by Othon Leon
“No one cares about traffic anymore,” once said Stacey Ferguson, creator of the social media community Blogalicious. The basis of this? Content is too divided; there is twitter, Facebook, LinkedIn, Snapshot, Blab, etc. And in a certain way, I agree… In fact, maybe companies should think twice before dedicating all those resources towards their websites.
The reason traffic towards the website was relevant in the past was the generated “power” by the organisation that offered relevant content; however, the influence that it created has diminished dramatically due to the enormous quantity of offers on-line, and that is why today there might be nothing more powerful than an effective newsletter. By “effective” I mean rich in relevant content (value) and well directed towards the right audiences.
Actually it would seem that we might be living through a period of “rebirth” of the relevance of the newsletter. At least that is the case that I find in the one called “what’s new” produced by McGill University and distributed among its students’ community. I find this publication to be a valuable source of (relevant) information, that promotes endless activities, informs well the students and also fosters McGill’s sense (pride) of belonging.
If “what’s new” tells me that there is a new software available to improve my writing skills, I keep on reading, if it informs me of an upcoming lecture that I consider interesting, I go to my calendar to spare the date, etc. In other words, I trust this newsletter. And this is a big word (trust) when we consider a newsletter. It is not only the fact that it comes from McGill University, I mean, that is a very good start, but the fact that edition after edition the content is relevant, motivates me to open and read it every time, at the same time that it enriches my reading experience.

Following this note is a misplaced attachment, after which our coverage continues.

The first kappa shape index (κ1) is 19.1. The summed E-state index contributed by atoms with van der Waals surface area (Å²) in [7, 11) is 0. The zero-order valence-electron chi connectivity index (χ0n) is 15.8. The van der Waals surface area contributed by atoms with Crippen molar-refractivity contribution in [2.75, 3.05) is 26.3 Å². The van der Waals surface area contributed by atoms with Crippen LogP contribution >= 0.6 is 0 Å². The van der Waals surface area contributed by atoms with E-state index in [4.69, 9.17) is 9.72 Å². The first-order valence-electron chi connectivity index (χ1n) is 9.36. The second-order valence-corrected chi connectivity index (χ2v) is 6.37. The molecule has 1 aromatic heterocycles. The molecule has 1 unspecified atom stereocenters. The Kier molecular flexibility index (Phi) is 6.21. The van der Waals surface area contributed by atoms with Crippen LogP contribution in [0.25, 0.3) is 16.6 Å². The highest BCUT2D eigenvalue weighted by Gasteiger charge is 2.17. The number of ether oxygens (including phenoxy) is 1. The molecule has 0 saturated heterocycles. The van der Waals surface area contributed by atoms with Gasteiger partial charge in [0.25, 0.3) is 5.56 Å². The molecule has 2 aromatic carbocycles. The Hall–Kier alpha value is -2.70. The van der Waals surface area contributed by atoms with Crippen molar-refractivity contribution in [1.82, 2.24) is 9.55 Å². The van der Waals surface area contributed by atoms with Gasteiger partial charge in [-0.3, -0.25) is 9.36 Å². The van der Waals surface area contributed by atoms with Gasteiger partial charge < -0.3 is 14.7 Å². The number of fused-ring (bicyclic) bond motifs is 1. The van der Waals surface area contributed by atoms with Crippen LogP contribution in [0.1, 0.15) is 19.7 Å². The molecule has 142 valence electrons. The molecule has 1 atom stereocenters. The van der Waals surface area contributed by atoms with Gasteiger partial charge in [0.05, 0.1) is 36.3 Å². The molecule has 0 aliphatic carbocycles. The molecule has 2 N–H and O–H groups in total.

The feeling of “exclusivity” also adds to the experience of receiving my newsletter… “what’s new” is addressed only to the students of McGill’s, meaning that its content represents extra value for the fees I am paying to attend the school. For the same token, it also adds to the content I receive in the classroom.
It is almost like receiving a personal message, or at least “as personal as it gets”. It is also convenient because I can read it at ease, whenever and wherever it is possible.
All in all, the newsletter is coming back… and with a vengeance!